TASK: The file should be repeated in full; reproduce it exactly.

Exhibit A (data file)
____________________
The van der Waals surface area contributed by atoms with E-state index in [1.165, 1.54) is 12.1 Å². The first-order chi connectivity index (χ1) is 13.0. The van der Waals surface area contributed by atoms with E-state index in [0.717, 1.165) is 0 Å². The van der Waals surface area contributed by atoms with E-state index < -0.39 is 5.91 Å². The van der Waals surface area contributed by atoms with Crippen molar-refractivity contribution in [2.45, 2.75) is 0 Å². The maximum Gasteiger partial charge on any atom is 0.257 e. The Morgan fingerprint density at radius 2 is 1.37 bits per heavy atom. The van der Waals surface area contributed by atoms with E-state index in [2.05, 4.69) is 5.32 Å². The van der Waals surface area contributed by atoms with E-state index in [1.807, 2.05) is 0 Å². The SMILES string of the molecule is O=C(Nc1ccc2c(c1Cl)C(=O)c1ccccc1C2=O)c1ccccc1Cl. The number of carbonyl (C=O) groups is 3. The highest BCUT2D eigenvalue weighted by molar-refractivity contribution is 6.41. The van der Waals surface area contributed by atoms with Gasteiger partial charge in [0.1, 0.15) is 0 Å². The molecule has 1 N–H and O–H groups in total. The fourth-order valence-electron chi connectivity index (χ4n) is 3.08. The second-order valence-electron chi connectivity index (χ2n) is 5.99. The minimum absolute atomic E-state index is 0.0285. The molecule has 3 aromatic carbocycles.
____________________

The van der Waals surface area contributed by atoms with E-state index in [1.165, 1.54) is 12.1 Å². The first-order chi connectivity index (χ1) is 13.0. The van der Waals surface area contributed by atoms with E-state index in [0.717, 1.165) is 0 Å². The van der Waals surface area contributed by atoms with E-state index < -0.39 is 5.91 Å². The van der Waals surface area contributed by atoms with Crippen molar-refractivity contribution in [2.45, 2.75) is 0 Å². The maximum Gasteiger partial charge on any atom is 0.257 e. The Morgan fingerprint density at radius 2 is 1.37 bits per heavy atom. The van der Waals surface area contributed by atoms with E-state index in [2.05, 4.69) is 5.32 Å². The van der Waals surface area contributed by atoms with E-state index in [1.807, 2.05) is 0 Å². The SMILES string of the molecule is O=C(Nc1ccc2c(c1Cl)C(=O)c1ccccc1C2=O)c1ccccc1Cl. The number of carbonyl (C=O) groups is 3. The highest BCUT2D eigenvalue weighted by molar-refractivity contribution is 6.41. The van der Waals surface area contributed by atoms with Gasteiger partial charge in [0.1, 0.15) is 0 Å². The molecule has 1 N–H and O–H groups in total. The fourth-order valence-electron chi connectivity index (χ4n) is 3.08. The second-order valence-electron chi connectivity index (χ2n) is 5.99. The minimum absolute atomic E-state index is 0.0285. The molecule has 3 aromatic carbocycles.